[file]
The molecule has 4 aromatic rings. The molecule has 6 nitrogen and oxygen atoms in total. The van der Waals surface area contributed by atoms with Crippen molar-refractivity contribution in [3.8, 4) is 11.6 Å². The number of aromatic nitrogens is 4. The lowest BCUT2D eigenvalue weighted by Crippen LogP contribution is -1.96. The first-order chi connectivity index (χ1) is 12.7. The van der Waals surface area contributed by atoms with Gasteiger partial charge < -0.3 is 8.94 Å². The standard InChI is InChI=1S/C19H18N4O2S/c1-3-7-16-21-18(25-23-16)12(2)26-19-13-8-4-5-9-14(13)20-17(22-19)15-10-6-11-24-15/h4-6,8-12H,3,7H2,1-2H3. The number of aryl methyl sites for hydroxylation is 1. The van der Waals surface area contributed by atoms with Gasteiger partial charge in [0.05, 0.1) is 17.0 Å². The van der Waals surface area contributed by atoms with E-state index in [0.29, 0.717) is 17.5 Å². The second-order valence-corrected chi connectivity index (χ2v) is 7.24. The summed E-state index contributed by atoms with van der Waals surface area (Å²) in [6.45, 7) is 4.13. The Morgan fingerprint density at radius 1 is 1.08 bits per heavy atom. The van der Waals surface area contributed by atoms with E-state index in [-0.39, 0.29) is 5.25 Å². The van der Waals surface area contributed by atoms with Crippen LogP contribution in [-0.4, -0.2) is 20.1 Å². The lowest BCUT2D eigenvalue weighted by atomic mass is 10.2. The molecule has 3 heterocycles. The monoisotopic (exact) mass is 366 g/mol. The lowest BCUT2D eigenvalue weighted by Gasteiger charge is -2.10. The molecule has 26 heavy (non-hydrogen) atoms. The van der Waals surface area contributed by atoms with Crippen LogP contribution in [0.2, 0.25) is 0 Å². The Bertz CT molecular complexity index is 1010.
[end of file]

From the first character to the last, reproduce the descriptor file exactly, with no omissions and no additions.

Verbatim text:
The molecule has 4 aromatic rings. The molecule has 6 nitrogen and oxygen atoms in total. The van der Waals surface area contributed by atoms with Crippen molar-refractivity contribution in [3.8, 4) is 11.6 Å². The number of aromatic nitrogens is 4. The lowest BCUT2D eigenvalue weighted by Crippen LogP contribution is -1.96. The first-order chi connectivity index (χ1) is 12.7. The van der Waals surface area contributed by atoms with Gasteiger partial charge < -0.3 is 8.94 Å². The standard InChI is InChI=1S/C19H18N4O2S/c1-3-7-16-21-18(25-23-16)12(2)26-19-13-8-4-5-9-14(13)20-17(22-19)15-10-6-11-24-15/h4-6,8-12H,3,7H2,1-2H3. The number of aryl methyl sites for hydroxylation is 1. The van der Waals surface area contributed by atoms with Gasteiger partial charge in [0.05, 0.1) is 17.0 Å². The van der Waals surface area contributed by atoms with E-state index in [0.29, 0.717) is 17.5 Å². The second-order valence-corrected chi connectivity index (χ2v) is 7.24. The summed E-state index contributed by atoms with van der Waals surface area (Å²) in [6.45, 7) is 4.13. The Morgan fingerprint density at radius 1 is 1.08 bits per heavy atom. The van der Waals surface area contributed by atoms with E-state index in [-0.39, 0.29) is 5.25 Å². The van der Waals surface area contributed by atoms with Crippen LogP contribution in [-0.4, -0.2) is 20.1 Å². The lowest BCUT2D eigenvalue weighted by atomic mass is 10.2. The molecule has 3 heterocycles. The monoisotopic (exact) mass is 366 g/mol. The lowest BCUT2D eigenvalue weighted by Gasteiger charge is -2.10. The molecule has 26 heavy (non-hydrogen) atoms. The van der Waals surface area contributed by atoms with Crippen LogP contribution in [0.2, 0.25) is 0 Å². The Bertz CT molecular complexity index is 1010.